In late March, Russia announced they would “reduce military activity” near Kyiv and Chernihiv following a thwarted attempt to seize the Ukrainian capital. Many believe Russia planned to take Kyiv within weeks, but one of the world’s strongest militaries was embarrassingly stopped by the extremely resolute Ukrainian army. With morale very low, Russia began a new phase of the war, beginning to seize and secure control of eastern Ukraine, also called the Donbas region. By May, Russia had finally gained control of Mariupol, a strategic port city that had been under siege for months. Drone footage revealed the brutality of the Russian attack on the city. Most of the infrastructure was reduced to rubble, and a massive humanitarian crisis ensued.8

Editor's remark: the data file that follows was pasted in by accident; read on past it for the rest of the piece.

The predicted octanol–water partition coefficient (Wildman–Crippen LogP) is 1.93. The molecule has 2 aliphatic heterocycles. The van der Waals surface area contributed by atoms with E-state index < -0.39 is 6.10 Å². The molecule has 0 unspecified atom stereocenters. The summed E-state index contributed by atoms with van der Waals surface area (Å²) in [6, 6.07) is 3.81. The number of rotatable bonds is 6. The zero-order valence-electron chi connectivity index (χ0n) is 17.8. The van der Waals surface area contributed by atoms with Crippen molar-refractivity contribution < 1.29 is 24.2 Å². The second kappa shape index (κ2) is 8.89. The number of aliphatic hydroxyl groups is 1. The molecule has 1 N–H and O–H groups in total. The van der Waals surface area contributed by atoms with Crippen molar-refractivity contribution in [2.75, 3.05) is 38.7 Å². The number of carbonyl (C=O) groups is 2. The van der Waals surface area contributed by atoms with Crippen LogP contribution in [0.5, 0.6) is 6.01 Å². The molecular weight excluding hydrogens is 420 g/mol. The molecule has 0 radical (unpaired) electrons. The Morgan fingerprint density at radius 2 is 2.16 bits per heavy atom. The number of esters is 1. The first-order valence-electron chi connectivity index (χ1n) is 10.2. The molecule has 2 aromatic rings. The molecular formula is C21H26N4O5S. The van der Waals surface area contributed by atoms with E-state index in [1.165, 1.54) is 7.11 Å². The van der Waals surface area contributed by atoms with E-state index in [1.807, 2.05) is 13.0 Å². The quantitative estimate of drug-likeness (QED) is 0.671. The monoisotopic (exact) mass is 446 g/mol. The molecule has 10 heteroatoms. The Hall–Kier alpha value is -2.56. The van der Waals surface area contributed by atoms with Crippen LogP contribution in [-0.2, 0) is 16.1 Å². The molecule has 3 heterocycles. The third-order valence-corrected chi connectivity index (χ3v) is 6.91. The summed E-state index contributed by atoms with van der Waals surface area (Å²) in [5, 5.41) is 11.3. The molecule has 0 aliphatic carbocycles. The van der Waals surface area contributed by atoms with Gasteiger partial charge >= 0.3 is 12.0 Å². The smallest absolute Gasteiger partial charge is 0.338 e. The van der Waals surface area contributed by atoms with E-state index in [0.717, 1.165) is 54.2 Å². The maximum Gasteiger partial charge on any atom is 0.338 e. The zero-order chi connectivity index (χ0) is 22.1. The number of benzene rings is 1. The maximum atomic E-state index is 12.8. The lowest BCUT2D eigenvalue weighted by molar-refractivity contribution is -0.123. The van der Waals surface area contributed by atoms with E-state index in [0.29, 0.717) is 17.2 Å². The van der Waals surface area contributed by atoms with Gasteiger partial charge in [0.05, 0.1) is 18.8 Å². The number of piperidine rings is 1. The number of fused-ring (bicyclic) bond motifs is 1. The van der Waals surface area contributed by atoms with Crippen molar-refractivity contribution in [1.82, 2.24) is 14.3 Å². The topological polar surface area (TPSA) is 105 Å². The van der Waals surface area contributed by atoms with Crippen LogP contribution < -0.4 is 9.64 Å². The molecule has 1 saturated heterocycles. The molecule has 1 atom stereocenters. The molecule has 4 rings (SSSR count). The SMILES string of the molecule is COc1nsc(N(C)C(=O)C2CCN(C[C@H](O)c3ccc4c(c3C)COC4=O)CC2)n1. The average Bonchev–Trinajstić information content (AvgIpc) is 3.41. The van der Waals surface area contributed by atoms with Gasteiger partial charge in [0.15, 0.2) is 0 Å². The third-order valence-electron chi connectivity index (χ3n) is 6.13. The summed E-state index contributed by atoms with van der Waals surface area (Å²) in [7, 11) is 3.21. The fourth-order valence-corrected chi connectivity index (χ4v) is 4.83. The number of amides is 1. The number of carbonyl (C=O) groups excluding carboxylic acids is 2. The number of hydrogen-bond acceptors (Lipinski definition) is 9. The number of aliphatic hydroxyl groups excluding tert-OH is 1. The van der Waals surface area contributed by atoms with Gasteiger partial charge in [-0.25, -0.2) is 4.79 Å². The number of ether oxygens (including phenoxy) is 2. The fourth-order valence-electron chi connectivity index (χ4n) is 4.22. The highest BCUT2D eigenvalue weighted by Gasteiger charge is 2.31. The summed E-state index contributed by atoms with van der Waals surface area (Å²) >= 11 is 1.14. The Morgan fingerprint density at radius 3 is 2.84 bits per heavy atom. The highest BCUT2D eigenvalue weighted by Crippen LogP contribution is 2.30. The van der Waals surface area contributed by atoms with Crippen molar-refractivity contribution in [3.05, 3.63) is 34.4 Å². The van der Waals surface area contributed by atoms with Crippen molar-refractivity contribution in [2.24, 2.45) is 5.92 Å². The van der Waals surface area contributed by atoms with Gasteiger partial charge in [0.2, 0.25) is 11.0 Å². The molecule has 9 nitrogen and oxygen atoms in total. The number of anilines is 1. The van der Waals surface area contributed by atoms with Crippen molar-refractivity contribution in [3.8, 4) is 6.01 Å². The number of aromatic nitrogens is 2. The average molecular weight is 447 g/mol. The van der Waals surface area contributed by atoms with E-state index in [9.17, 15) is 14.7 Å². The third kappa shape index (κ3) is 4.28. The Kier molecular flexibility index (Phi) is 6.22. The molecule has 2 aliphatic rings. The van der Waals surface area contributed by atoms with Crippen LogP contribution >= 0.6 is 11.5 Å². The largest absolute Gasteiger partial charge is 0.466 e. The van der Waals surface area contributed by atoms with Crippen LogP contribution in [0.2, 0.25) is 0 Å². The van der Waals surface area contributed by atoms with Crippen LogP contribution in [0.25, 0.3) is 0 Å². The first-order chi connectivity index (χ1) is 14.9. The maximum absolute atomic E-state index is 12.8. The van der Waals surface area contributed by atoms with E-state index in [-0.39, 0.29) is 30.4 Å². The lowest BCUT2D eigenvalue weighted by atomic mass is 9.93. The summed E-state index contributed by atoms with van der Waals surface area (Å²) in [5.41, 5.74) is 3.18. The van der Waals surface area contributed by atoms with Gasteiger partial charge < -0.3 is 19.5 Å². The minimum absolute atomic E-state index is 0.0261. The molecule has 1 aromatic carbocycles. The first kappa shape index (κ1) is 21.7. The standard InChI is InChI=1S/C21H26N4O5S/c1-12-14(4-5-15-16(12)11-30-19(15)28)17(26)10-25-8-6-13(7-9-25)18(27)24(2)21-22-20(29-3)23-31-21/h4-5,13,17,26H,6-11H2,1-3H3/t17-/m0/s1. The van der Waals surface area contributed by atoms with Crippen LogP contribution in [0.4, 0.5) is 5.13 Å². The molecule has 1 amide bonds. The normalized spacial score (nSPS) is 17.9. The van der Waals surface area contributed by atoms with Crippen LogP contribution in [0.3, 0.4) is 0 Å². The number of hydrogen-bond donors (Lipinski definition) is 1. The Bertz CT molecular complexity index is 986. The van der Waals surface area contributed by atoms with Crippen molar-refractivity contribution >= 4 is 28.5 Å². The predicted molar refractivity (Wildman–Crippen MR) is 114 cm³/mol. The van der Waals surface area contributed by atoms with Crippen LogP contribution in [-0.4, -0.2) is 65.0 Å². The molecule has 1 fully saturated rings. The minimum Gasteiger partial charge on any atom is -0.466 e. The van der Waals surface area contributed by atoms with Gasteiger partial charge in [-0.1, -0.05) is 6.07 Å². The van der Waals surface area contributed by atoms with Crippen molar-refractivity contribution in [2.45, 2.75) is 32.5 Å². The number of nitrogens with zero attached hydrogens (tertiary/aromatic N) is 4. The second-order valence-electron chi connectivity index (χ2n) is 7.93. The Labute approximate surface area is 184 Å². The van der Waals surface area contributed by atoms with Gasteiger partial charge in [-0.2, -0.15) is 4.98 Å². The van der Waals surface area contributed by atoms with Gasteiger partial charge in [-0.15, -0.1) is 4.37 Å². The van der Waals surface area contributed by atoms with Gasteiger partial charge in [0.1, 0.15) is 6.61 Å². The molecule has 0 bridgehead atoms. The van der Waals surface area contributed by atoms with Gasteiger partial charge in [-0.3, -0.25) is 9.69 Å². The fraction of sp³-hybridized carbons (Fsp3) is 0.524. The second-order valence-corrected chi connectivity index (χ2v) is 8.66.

Throughout the summer of 2022, Russia used cruise missiles, bombs, cluster munitions, and thermobaric weapons (bombs that use oxygen to create an explosion) in an attempt to take over the eastern regions of Ukraine. In early September, Ukraine tried to seize momentum as it started a major counteroffensive. It was largely triumphant, this time catching the Russian military off guard. Ukraine was able to reclaim a great deal of land in the northeast. Russia still controls much of Ukraine’s southeastern territory, but to the surprise of Russian forces, Ukraine claims to have recovered significant territory in the Kharkiv region.9